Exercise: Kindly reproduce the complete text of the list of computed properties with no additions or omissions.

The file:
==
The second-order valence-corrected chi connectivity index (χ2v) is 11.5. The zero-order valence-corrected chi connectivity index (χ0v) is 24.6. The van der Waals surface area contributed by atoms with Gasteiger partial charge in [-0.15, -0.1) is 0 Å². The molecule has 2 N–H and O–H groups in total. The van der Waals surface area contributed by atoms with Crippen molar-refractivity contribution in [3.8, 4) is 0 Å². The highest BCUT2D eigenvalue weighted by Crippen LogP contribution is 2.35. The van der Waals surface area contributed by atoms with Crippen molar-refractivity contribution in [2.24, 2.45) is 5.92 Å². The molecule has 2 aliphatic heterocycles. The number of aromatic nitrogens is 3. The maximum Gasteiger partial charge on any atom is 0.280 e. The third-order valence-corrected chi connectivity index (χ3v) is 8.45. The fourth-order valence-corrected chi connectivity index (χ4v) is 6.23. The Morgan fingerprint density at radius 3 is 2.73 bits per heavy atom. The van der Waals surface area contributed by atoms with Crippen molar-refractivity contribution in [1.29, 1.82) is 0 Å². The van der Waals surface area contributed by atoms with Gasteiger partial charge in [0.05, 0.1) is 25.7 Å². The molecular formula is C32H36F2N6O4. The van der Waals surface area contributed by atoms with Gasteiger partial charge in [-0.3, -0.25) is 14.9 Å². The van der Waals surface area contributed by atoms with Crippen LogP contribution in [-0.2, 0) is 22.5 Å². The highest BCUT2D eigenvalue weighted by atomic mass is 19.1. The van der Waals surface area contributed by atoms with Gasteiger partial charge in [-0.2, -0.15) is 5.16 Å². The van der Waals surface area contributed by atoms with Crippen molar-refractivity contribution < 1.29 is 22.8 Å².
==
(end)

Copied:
The second-order valence-corrected chi connectivity index (χ2v) is 11.5. The zero-order valence-corrected chi connectivity index (χ0v) is 24.6. The van der Waals surface area contributed by atoms with Gasteiger partial charge in [-0.15, -0.1) is 0 Å². The molecule has 2 N–H and O–H groups in total. The van der Waals surface area contributed by atoms with Crippen molar-refractivity contribution in [3.8, 4) is 0 Å². The highest BCUT2D eigenvalue weighted by Crippen LogP contribution is 2.35. The van der Waals surface area contributed by atoms with Crippen molar-refractivity contribution in [2.24, 2.45) is 5.92 Å². The molecule has 2 aliphatic heterocycles. The number of aromatic nitrogens is 3. The maximum Gasteiger partial charge on any atom is 0.280 e. The third-order valence-corrected chi connectivity index (χ3v) is 8.45. The fourth-order valence-corrected chi connectivity index (χ4v) is 6.23. The Morgan fingerprint density at radius 3 is 2.73 bits per heavy atom. The van der Waals surface area contributed by atoms with Crippen molar-refractivity contribution in [1.29, 1.82) is 0 Å². The van der Waals surface area contributed by atoms with Gasteiger partial charge in [0.05, 0.1) is 25.7 Å². The molecular formula is C32H36F2N6O4. The van der Waals surface area contributed by atoms with Gasteiger partial charge in [-0.3, -0.25) is 14.9 Å². The van der Waals surface area contributed by atoms with Crippen LogP contribution in [-0.2, 0) is 22.5 Å². The highest BCUT2D eigenvalue weighted by atomic mass is 19.1. The van der Waals surface area contributed by atoms with Gasteiger partial charge in [-0.2, -0.15) is 5.16 Å². The van der Waals surface area contributed by atoms with Crippen molar-refractivity contribution < 1.29 is 22.8 Å².